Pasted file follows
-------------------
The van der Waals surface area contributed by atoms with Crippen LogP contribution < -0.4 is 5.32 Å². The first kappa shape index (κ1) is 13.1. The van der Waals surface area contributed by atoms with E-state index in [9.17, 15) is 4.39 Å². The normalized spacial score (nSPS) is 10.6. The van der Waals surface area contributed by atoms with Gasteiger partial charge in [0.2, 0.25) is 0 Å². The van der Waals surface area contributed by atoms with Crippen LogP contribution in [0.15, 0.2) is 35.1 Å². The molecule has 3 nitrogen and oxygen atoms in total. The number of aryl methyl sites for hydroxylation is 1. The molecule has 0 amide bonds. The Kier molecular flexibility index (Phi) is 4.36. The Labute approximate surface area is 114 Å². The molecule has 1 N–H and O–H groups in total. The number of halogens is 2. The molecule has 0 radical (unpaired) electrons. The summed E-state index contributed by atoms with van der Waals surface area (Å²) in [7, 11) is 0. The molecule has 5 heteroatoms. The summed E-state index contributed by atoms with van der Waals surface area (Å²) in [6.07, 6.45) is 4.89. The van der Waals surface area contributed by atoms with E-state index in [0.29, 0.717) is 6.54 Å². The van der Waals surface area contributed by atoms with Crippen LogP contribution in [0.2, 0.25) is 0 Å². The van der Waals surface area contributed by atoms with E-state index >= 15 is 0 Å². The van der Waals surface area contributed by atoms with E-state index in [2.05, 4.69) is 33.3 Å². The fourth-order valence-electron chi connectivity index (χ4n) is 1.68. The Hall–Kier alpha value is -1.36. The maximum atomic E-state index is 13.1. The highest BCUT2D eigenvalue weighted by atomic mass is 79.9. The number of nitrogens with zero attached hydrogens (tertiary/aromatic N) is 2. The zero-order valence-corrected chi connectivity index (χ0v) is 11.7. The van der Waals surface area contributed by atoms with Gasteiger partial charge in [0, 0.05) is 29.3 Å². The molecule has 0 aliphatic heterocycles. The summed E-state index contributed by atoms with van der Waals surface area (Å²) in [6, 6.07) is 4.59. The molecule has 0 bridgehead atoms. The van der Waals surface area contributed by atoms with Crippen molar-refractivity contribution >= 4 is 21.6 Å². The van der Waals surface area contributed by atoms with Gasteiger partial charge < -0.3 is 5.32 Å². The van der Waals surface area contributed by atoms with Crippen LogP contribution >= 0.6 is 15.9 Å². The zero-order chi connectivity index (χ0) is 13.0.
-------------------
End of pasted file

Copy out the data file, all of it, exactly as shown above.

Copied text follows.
The van der Waals surface area contributed by atoms with Crippen LogP contribution < -0.4 is 5.32 Å². The first kappa shape index (κ1) is 13.1. The van der Waals surface area contributed by atoms with E-state index in [9.17, 15) is 4.39 Å². The normalized spacial score (nSPS) is 10.6. The van der Waals surface area contributed by atoms with Gasteiger partial charge in [0.2, 0.25) is 0 Å². The van der Waals surface area contributed by atoms with Crippen LogP contribution in [0.15, 0.2) is 35.1 Å². The molecule has 3 nitrogen and oxygen atoms in total. The number of aryl methyl sites for hydroxylation is 1. The molecule has 0 amide bonds. The Kier molecular flexibility index (Phi) is 4.36. The Labute approximate surface area is 114 Å². The molecule has 1 N–H and O–H groups in total. The number of halogens is 2. The molecule has 0 radical (unpaired) electrons. The summed E-state index contributed by atoms with van der Waals surface area (Å²) in [7, 11) is 0. The molecule has 5 heteroatoms. The summed E-state index contributed by atoms with van der Waals surface area (Å²) in [6.07, 6.45) is 4.89. The van der Waals surface area contributed by atoms with E-state index in [0.29, 0.717) is 6.54 Å². The van der Waals surface area contributed by atoms with Crippen LogP contribution in [0.2, 0.25) is 0 Å². The van der Waals surface area contributed by atoms with E-state index >= 15 is 0 Å². The van der Waals surface area contributed by atoms with E-state index in [2.05, 4.69) is 33.3 Å². The fourth-order valence-electron chi connectivity index (χ4n) is 1.68. The Hall–Kier alpha value is -1.36. The maximum atomic E-state index is 13.1. The highest BCUT2D eigenvalue weighted by atomic mass is 79.9. The number of nitrogens with zero attached hydrogens (tertiary/aromatic N) is 2. The zero-order valence-corrected chi connectivity index (χ0v) is 11.7. The van der Waals surface area contributed by atoms with Gasteiger partial charge in [0, 0.05) is 29.3 Å². The molecule has 0 aliphatic heterocycles. The summed E-state index contributed by atoms with van der Waals surface area (Å²) in [6, 6.07) is 4.59. The molecule has 0 bridgehead atoms. The van der Waals surface area contributed by atoms with Crippen molar-refractivity contribution >= 4 is 21.6 Å². The van der Waals surface area contributed by atoms with Gasteiger partial charge < -0.3 is 5.32 Å². The van der Waals surface area contributed by atoms with Crippen LogP contribution >= 0.6 is 15.9 Å². The zero-order chi connectivity index (χ0) is 13.0.